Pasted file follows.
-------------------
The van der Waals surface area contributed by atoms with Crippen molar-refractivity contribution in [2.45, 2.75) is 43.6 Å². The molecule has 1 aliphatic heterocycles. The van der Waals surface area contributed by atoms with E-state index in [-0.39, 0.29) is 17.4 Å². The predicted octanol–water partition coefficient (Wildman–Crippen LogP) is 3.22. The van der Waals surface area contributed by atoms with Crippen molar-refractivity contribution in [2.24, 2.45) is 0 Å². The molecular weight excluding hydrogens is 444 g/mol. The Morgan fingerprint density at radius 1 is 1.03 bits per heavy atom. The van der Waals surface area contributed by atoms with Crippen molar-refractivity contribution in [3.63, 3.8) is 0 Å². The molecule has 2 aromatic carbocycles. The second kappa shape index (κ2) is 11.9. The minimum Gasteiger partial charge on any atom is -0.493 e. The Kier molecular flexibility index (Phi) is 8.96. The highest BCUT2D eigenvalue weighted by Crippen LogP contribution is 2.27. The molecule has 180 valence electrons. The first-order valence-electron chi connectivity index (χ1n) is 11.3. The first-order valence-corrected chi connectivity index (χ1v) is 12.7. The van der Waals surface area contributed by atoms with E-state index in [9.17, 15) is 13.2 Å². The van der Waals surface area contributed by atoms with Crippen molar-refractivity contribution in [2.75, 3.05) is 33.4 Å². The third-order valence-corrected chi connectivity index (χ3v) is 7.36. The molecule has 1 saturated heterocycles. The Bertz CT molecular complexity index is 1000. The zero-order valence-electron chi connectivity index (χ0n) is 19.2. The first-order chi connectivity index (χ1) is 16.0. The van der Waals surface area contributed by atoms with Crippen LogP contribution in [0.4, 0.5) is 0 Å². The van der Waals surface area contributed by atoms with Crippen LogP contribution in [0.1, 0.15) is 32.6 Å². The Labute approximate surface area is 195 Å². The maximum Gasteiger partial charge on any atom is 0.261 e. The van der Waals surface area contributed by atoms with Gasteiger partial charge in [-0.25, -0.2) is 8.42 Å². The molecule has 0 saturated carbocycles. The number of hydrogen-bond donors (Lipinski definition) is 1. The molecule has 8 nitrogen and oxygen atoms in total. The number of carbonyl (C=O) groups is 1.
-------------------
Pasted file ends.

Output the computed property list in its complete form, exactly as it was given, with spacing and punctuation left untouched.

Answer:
The van der Waals surface area contributed by atoms with Crippen molar-refractivity contribution in [2.45, 2.75) is 43.6 Å². The molecule has 1 aliphatic heterocycles. The van der Waals surface area contributed by atoms with E-state index in [-0.39, 0.29) is 17.4 Å². The predicted octanol–water partition coefficient (Wildman–Crippen LogP) is 3.22. The van der Waals surface area contributed by atoms with Crippen molar-refractivity contribution in [2.24, 2.45) is 0 Å². The molecular weight excluding hydrogens is 444 g/mol. The Morgan fingerprint density at radius 1 is 1.03 bits per heavy atom. The van der Waals surface area contributed by atoms with Crippen molar-refractivity contribution in [3.63, 3.8) is 0 Å². The molecule has 2 aromatic carbocycles. The second kappa shape index (κ2) is 11.9. The minimum Gasteiger partial charge on any atom is -0.493 e. The Kier molecular flexibility index (Phi) is 8.96. The highest BCUT2D eigenvalue weighted by Crippen LogP contribution is 2.27. The molecule has 180 valence electrons. The first-order valence-electron chi connectivity index (χ1n) is 11.3. The first-order valence-corrected chi connectivity index (χ1v) is 12.7. The van der Waals surface area contributed by atoms with E-state index in [9.17, 15) is 13.2 Å². The van der Waals surface area contributed by atoms with Crippen molar-refractivity contribution in [2.75, 3.05) is 33.4 Å². The third-order valence-corrected chi connectivity index (χ3v) is 7.36. The molecule has 1 saturated heterocycles. The Bertz CT molecular complexity index is 1000. The zero-order valence-electron chi connectivity index (χ0n) is 19.2. The first-order chi connectivity index (χ1) is 16.0. The van der Waals surface area contributed by atoms with Crippen LogP contribution in [0.4, 0.5) is 0 Å². The van der Waals surface area contributed by atoms with Crippen LogP contribution in [0.1, 0.15) is 32.6 Å². The Labute approximate surface area is 195 Å². The maximum Gasteiger partial charge on any atom is 0.261 e. The van der Waals surface area contributed by atoms with Gasteiger partial charge in [-0.25, -0.2) is 8.42 Å². The molecule has 0 saturated carbocycles. The number of hydrogen-bond donors (Lipinski definition) is 1. The molecule has 8 nitrogen and oxygen atoms in total. The number of carbonyl (C=O) groups is 1.